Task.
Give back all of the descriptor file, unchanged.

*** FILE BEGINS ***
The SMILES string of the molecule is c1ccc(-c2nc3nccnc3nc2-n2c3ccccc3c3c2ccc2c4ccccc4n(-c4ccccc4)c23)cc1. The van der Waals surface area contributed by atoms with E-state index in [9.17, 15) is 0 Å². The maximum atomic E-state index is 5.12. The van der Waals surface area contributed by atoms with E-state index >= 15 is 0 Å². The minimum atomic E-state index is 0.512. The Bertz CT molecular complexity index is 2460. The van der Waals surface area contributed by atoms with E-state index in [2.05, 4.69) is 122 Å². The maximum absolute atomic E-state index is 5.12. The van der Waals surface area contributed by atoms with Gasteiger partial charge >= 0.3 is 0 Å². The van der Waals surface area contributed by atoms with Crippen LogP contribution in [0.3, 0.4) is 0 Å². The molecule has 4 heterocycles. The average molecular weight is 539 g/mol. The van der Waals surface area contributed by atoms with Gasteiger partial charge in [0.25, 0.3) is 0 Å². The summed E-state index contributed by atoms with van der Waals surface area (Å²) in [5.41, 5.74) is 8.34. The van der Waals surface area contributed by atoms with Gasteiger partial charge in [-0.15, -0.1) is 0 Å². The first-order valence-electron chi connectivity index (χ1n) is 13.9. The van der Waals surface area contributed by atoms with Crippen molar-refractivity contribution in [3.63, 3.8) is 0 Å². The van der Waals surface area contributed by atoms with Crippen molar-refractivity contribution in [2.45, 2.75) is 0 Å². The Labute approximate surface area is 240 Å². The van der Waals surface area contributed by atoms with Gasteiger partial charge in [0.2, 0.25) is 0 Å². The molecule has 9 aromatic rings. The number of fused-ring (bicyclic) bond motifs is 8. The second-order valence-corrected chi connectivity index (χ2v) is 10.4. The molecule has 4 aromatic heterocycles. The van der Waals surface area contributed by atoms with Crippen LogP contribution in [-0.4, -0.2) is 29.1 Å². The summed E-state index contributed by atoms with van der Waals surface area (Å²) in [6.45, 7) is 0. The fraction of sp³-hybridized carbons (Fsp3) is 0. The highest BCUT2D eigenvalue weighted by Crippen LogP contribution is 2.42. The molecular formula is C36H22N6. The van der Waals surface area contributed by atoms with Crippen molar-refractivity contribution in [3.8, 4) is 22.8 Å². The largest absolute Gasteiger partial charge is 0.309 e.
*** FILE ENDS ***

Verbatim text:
The SMILES string of the molecule is c1ccc(-c2nc3nccnc3nc2-n2c3ccccc3c3c2ccc2c4ccccc4n(-c4ccccc4)c23)cc1. The van der Waals surface area contributed by atoms with E-state index in [9.17, 15) is 0 Å². The maximum atomic E-state index is 5.12. The van der Waals surface area contributed by atoms with E-state index >= 15 is 0 Å². The minimum atomic E-state index is 0.512. The Bertz CT molecular complexity index is 2460. The van der Waals surface area contributed by atoms with E-state index in [2.05, 4.69) is 122 Å². The maximum absolute atomic E-state index is 5.12. The van der Waals surface area contributed by atoms with Gasteiger partial charge >= 0.3 is 0 Å². The van der Waals surface area contributed by atoms with Crippen LogP contribution in [0.3, 0.4) is 0 Å². The molecule has 4 heterocycles. The average molecular weight is 539 g/mol. The van der Waals surface area contributed by atoms with Gasteiger partial charge in [0.25, 0.3) is 0 Å². The summed E-state index contributed by atoms with van der Waals surface area (Å²) in [5.41, 5.74) is 8.34. The van der Waals surface area contributed by atoms with Gasteiger partial charge in [-0.15, -0.1) is 0 Å². The first-order valence-electron chi connectivity index (χ1n) is 13.9. The van der Waals surface area contributed by atoms with Crippen molar-refractivity contribution in [3.63, 3.8) is 0 Å². The van der Waals surface area contributed by atoms with Crippen molar-refractivity contribution in [2.45, 2.75) is 0 Å². The Labute approximate surface area is 240 Å². The van der Waals surface area contributed by atoms with Gasteiger partial charge in [0.2, 0.25) is 0 Å². The molecule has 9 aromatic rings. The number of fused-ring (bicyclic) bond motifs is 8. The second-order valence-corrected chi connectivity index (χ2v) is 10.4. The molecule has 4 aromatic heterocycles. The van der Waals surface area contributed by atoms with Crippen LogP contribution in [-0.4, -0.2) is 29.1 Å². The summed E-state index contributed by atoms with van der Waals surface area (Å²) in [6.45, 7) is 0. The fraction of sp³-hybridized carbons (Fsp3) is 0. The highest BCUT2D eigenvalue weighted by Crippen LogP contribution is 2.42. The molecular formula is C36H22N6. The van der Waals surface area contributed by atoms with Crippen molar-refractivity contribution in [3.8, 4) is 22.8 Å². The largest absolute Gasteiger partial charge is 0.309 e.